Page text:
– Illusions: Misinterpretation of external environment (can be fixed with reality)
– Hallucinations: false sensory perception
– Depersonalization: perceives self as alienated or detached from real body
– Echopraxia: repeating movements of others
– Difficult to establish trust or intimacy

– Establish trust and provide a safe and secure environment
– Use a matter-of-fact approach
– Assist with ADLs
– Use concrete terms
– Use clarification: accept and support client feelings
– Set limits
– Avoid stresors
– Praise socially acceptable behavior

4 A’s of Schizophrenia:
– Autism (preoccupied with self)
– Affect (flat)
– Associations (Loose)
– Ambivalence (difficulty making decisions)

Delusional Disorders
Suspicious, strange behaviors which can be precipitated by a stressful event and manifest as intense hypochondriasis

– Assess degree of anxiety, insecurity, mistrust
– Assess whether delusions are present (reference or control, persecution, grandeur, somatic, jealousy)

Interventions for Delusional Client:
– Divert focus from the delusion to reality
– Do not agree with or support delusions
– Avoid arguing about the delusion. Be matter-of-fact
– Administer antipsychotic and antiparkinsonian medications
– Avoid touching the client

Interventions for Hallucinating Client:
– Protect from injury and pay attention to content
– May remarks to interrupt the hallucinations
– Discuss observations with client such as looking around as if listening to something)
– Administer anti-psychotic and anti-cholinergic drugs

Know the side effects of drugs to determine if behavior changes are due to schizophrenia or side effects.

Antipsychotic Drugs
Long-acting drugs
Atypical Antipsychotics

Side Effects of Antipsychotic Medications
Extrapyramidal Effects:
– Parkinsonism
– Akathisia
– Dystonia
– Tardive Dyskinesia
Neuroleptic Malignant Syndrome (Fever)
Serotonin Syndrome
Anticholinergic Effects

– Binge drinking
– Morning drinking (eye opener)
– Gastritis
– Poor work ethic and legal problems
– Defense Mechanisms (denial, projection, and rationalization)
– Family history of alcoholism

Withdrawal Symptoms:
– Can occur after 4-6 hours of drinking
– Autonomic hyperactivity (increase in vital signs)
– Delirium tremens (48-72 hours after)
– Grand mal seizures
– Chronic Illnesses (gastritis, cirrhosis and hepatitis, korsakoff syndrome, malnutrition, pancreatitis, peripheral neuropathy)

– Maintain safety, nutrition, hygiene, and rest
– Monitor vital signs, I&O, electrolytes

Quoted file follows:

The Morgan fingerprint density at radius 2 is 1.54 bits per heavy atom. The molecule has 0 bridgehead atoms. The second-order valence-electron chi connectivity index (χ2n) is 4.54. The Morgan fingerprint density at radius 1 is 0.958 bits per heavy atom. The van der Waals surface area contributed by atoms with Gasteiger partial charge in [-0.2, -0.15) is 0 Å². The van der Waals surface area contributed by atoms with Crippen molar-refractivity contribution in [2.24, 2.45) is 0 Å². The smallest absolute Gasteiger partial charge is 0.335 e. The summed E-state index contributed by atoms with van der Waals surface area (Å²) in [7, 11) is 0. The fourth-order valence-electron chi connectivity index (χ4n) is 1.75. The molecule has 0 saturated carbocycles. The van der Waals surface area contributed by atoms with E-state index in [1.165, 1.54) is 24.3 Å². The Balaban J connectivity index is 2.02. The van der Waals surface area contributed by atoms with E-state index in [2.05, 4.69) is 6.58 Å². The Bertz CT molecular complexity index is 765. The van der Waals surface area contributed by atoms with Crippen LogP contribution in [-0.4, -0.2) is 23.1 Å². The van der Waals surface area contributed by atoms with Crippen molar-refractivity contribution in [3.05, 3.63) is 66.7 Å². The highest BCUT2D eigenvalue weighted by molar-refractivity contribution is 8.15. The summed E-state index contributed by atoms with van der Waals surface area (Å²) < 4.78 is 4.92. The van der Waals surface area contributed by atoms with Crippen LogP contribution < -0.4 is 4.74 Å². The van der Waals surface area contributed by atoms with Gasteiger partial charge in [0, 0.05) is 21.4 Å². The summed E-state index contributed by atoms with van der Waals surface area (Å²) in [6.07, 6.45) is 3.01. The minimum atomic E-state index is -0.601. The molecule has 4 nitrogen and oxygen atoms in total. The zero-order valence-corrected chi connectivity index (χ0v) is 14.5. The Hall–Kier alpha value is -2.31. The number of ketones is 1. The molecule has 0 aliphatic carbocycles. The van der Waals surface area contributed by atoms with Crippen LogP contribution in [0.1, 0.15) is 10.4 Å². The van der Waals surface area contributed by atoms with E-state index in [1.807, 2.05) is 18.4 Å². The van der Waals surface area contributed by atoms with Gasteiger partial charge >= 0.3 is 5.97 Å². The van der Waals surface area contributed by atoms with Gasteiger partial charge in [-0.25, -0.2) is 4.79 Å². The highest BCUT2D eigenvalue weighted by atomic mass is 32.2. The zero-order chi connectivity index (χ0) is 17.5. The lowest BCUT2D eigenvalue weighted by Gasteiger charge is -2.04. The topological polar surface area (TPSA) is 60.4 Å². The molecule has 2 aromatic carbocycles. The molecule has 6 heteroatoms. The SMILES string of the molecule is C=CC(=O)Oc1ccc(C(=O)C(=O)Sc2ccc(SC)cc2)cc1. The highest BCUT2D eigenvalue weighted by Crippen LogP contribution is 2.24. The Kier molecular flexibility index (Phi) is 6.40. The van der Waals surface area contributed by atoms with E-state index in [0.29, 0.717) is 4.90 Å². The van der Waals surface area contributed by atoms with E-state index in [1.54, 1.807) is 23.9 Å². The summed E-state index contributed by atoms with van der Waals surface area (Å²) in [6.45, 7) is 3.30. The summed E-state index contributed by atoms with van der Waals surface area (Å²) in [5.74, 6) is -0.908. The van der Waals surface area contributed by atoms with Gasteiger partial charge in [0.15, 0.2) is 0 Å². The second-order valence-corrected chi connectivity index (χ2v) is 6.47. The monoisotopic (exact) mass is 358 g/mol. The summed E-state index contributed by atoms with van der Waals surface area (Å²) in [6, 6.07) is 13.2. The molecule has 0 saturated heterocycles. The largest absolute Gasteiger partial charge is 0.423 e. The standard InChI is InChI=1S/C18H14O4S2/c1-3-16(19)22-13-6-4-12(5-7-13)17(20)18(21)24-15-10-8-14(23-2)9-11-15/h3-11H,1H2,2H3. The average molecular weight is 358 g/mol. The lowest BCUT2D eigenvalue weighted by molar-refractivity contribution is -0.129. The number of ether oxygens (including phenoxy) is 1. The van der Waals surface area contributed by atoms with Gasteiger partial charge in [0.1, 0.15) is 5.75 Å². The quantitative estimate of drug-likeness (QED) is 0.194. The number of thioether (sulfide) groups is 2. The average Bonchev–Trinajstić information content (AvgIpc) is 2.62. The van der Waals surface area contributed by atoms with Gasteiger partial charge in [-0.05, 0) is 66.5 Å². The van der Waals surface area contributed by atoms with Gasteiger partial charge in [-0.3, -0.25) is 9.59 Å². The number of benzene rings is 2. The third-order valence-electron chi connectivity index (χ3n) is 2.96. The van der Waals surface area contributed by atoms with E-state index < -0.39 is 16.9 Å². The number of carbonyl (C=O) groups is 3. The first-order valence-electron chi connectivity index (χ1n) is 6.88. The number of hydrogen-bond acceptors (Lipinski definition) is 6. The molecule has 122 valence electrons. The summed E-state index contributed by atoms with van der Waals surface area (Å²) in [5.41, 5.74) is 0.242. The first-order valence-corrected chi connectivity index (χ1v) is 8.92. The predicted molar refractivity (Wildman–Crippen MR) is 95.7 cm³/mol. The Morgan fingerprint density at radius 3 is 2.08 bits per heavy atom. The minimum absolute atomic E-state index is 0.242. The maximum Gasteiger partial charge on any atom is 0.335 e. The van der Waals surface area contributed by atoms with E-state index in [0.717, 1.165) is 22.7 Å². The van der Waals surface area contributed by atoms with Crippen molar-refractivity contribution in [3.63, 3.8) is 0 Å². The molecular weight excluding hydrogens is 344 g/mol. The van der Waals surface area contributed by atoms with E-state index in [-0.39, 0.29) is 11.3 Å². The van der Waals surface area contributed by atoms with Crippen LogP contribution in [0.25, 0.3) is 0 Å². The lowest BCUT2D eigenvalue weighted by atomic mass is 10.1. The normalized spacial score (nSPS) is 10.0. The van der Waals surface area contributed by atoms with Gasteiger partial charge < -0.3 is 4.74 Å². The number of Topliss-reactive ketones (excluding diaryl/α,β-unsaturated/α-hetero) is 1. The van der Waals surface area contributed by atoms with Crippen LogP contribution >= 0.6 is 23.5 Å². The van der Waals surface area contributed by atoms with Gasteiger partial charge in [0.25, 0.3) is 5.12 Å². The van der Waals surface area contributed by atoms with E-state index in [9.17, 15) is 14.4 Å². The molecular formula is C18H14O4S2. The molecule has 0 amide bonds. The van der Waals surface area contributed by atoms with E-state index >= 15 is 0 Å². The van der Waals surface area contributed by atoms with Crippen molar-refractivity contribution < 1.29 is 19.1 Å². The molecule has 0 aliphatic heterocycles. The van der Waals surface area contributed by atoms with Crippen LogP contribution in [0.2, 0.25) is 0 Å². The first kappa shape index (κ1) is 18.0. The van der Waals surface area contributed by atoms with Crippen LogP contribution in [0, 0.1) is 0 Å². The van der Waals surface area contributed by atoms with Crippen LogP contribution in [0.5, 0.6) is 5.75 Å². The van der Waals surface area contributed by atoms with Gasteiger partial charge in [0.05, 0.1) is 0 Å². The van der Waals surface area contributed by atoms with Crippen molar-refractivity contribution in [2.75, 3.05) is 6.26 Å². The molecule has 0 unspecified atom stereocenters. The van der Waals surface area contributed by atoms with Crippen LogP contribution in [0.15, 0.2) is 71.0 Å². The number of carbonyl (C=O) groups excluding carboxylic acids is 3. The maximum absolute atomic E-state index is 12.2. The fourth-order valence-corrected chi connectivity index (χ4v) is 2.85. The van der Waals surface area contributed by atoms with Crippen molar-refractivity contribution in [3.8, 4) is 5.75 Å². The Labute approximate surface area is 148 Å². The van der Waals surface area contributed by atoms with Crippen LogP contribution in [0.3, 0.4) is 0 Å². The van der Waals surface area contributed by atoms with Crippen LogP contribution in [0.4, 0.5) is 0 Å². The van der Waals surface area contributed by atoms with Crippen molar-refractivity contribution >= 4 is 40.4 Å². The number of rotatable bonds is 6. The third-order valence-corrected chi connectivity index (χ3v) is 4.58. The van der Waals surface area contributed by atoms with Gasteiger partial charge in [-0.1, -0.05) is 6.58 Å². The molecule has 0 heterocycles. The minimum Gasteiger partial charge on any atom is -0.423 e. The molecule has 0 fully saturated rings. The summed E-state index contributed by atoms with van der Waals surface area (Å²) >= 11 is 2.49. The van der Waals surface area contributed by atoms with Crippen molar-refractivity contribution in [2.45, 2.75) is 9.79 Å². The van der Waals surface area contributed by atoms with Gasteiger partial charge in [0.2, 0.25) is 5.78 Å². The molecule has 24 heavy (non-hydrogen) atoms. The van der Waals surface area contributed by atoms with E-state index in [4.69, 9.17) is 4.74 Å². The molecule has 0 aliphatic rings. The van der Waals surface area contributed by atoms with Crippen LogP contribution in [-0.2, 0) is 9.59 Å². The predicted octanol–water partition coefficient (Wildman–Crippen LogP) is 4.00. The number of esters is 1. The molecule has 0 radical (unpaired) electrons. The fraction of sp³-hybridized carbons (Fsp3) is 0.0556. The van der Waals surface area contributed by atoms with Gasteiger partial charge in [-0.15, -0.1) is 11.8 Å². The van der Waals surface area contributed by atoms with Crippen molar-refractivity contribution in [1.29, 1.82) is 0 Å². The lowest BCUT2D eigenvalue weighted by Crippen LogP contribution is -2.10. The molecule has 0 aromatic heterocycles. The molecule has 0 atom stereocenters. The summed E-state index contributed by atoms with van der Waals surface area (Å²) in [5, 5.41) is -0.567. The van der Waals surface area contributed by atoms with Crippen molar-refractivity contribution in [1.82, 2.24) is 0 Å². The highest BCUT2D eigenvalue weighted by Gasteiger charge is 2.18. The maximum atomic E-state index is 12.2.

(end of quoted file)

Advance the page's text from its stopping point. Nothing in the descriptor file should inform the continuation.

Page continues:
– Prevent aspiration
– Reduce environmental stimuli
– Provide protein, vitamin supplements (especially B), and antianxiety medications (Librium/Ativan)
– Provide emotional support

– Set limits on behavior
– Help increase self-esteem
– Find alternative coping mechanisms
– Identify a support group (Such as AA)
– Identify activities and relationships not related to drinking

Alcohol Drugs
Alcohol Deterrents

Commonly abused drugs
– Heroin, morphine, codeine, opium, methadone
– Cocaine
– Amphetamines
– Hallucinogenics
Antianxiey Drugs

Drug Abuse
– Pattern of drug use (what and how much)
– Physical evidence of drug usage (needle marks, cellulitis, poor nutrition, inflammation of nasal passages)
– Drug dependency
– Symptoms of withdrawal or overdose for that drug

– Assess LOC and vital signs
– Monitor I&O and electrolytes
– Confront denial
– Identify stressors
– Explore coping strategies

Child Abuse
– Indicators of child abuse (injuries not congruent with developmental age or skills, injuries not correlated with stated cause, delay in seeking medical care)
– Bruises in various stages of healing
– Burns
– Fractures in various stages of healing
– Parent using child to meet own needs
– Parent critical of child; seldom touching or responding to child
– Child frightened in the presence of parent
– Hx of frequent moves, unstable employment, marital discord, or family violence
– Bedwetting, soiling
– Failure to thrive

– Nurses are LEGALLY required to report all cases of suspected child abuse to the appropriate local or state agency
– Take color photographs of injuries
– Establish trust with the child and care for immediate, physical needs of the child
– Recognize feelings of contempt for the parents
– Support family therapy
– Select only one nurse to work with the child. Trust is hard to get from a child, so one nurse helps build that trust.